Pioneer Grantees Top RWJF's Most Influential Research Articles of 2011

Jan 31, 2012, 8:57 AM, Posted by Brian C. Quinn

And the winner is …

We were quite proud and excited by the recent news that the work of two Pioneer Portfolio grantees placed first and second in the Most Influential RWJF Research Articles of 2011, as announced by David Colby, vice president of research and evaluation at RWJF, in January’s Evidence Matters.  

Coming in at number one, The Use of Twitter to Track Levels of Disease Activity and Public Concern in the U.S. During the Influenza A H1N1 Pandemic, published in May’s PLoS ONE. Dr. Phil Polgreen and colleagues at the University of Iowa monitored disease activity during the H1N1 outbreak by analyzing public messages or "tweets" on Twitter. The study established a model for monitoring disease outbreaks in real time.

Second place went to Project ECHO’s Outcomes of Treatment for Hepatitis C Virus Infection by Primary Care Providers, published in June’s New England Journal of Medicine. Dr. Sanjeev Arora and colleagues demonstrated that through Project ECHO’s transformative model of health education and delivery, primary care providers can be trained via video communications and real-time, case-based learning to manage complex chronic conditions formerly outside their expertise, thus expanding their ability to bring better care to more people in their own communities. By putting the best available medical knowledge into the hands of everyday clinical practitioners, Project ECHO exponentially expands the capacity of the health care workforce to provide high-quality care in local communities.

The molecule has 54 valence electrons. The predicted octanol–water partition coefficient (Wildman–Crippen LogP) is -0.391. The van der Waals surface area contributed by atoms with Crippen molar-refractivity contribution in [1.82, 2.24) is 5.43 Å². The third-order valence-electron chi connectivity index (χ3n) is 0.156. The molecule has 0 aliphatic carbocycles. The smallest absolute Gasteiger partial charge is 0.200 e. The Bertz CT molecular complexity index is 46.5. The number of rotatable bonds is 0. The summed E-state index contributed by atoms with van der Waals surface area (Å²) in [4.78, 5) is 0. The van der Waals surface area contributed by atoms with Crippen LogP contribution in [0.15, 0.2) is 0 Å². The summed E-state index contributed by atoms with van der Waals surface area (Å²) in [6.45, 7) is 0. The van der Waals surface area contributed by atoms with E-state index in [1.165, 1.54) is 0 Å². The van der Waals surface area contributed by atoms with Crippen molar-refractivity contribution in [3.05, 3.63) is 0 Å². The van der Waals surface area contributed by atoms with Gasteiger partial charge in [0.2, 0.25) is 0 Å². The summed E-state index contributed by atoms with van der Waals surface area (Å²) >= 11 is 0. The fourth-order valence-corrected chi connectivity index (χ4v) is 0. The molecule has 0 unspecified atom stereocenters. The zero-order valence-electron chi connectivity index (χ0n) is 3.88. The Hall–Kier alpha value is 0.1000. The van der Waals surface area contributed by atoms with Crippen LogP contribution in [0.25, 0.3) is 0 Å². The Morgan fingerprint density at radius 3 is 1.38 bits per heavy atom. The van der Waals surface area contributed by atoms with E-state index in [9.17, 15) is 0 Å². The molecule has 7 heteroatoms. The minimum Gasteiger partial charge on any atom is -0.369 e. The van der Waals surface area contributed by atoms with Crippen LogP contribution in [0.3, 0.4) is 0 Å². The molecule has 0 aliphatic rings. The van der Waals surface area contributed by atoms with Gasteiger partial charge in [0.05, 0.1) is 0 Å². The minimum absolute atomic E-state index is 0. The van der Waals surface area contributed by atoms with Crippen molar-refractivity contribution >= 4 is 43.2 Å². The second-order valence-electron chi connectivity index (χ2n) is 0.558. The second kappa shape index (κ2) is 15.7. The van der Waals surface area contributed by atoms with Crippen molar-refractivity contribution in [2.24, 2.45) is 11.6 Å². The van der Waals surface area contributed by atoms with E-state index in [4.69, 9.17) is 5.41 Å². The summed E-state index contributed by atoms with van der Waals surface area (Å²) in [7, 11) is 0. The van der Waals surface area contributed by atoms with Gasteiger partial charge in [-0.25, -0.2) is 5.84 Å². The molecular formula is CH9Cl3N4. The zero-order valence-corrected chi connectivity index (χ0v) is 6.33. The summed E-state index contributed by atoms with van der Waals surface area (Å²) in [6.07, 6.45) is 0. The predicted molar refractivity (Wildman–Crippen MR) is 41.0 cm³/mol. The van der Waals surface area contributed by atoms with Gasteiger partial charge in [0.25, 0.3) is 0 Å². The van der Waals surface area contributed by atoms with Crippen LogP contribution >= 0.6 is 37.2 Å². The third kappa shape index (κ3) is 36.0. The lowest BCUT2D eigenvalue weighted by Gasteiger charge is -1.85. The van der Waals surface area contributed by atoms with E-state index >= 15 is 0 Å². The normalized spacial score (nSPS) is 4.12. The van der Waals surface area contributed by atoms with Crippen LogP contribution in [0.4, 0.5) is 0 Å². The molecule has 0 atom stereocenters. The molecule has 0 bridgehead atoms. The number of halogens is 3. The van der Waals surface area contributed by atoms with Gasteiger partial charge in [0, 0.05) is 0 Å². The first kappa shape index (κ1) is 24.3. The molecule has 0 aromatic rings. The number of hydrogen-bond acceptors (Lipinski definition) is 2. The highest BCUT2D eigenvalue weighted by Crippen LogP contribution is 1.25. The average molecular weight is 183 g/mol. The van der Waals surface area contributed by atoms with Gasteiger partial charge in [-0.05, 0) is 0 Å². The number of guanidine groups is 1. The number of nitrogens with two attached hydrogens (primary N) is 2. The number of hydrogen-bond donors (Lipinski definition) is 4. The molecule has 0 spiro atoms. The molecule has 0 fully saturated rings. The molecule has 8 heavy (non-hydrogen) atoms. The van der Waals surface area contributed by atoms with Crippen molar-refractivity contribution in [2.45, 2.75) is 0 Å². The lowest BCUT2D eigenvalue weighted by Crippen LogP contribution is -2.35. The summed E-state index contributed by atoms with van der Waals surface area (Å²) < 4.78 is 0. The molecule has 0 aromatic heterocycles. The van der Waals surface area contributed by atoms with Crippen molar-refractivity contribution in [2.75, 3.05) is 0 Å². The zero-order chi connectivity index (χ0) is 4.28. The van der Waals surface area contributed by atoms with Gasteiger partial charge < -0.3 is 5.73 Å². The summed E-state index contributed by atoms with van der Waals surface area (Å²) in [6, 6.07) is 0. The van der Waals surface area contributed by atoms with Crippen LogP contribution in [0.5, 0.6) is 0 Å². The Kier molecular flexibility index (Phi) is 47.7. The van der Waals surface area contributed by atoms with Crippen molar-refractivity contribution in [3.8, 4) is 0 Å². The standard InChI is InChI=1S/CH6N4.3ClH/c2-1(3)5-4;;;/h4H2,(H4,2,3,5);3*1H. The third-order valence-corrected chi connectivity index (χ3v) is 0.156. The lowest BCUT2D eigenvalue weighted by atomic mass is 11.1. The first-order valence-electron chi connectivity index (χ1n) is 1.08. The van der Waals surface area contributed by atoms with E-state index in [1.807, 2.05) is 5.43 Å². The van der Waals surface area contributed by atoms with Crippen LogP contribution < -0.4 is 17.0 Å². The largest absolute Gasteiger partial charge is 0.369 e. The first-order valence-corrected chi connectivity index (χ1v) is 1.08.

Congratulations to these grantees for their influential and innovative work to transform health and health care. We’re proud to call you part of the Pioneer family.

And a big thank you to all who voted or helped spread the word about these and the other great research articles in 2011’s top 25 list. You can still join in the conversation by using #Final_5 on Twitter, Facebook, and LinkedIn to discuss the winners and congratulate all the grantees who participated.

While you’re reviewing the Most Influential Research Articles of 2011, take a look at the top three most viewed Pioneering Ideas blog posts from 2011:

We look forward to exploring more pioneering ideas with you in 2012 and highlighting the important work of our grantees. Keep checking back or better yet, sign up to receive Pioneer’s content and funding alerts and future Pioneering Ideas posts.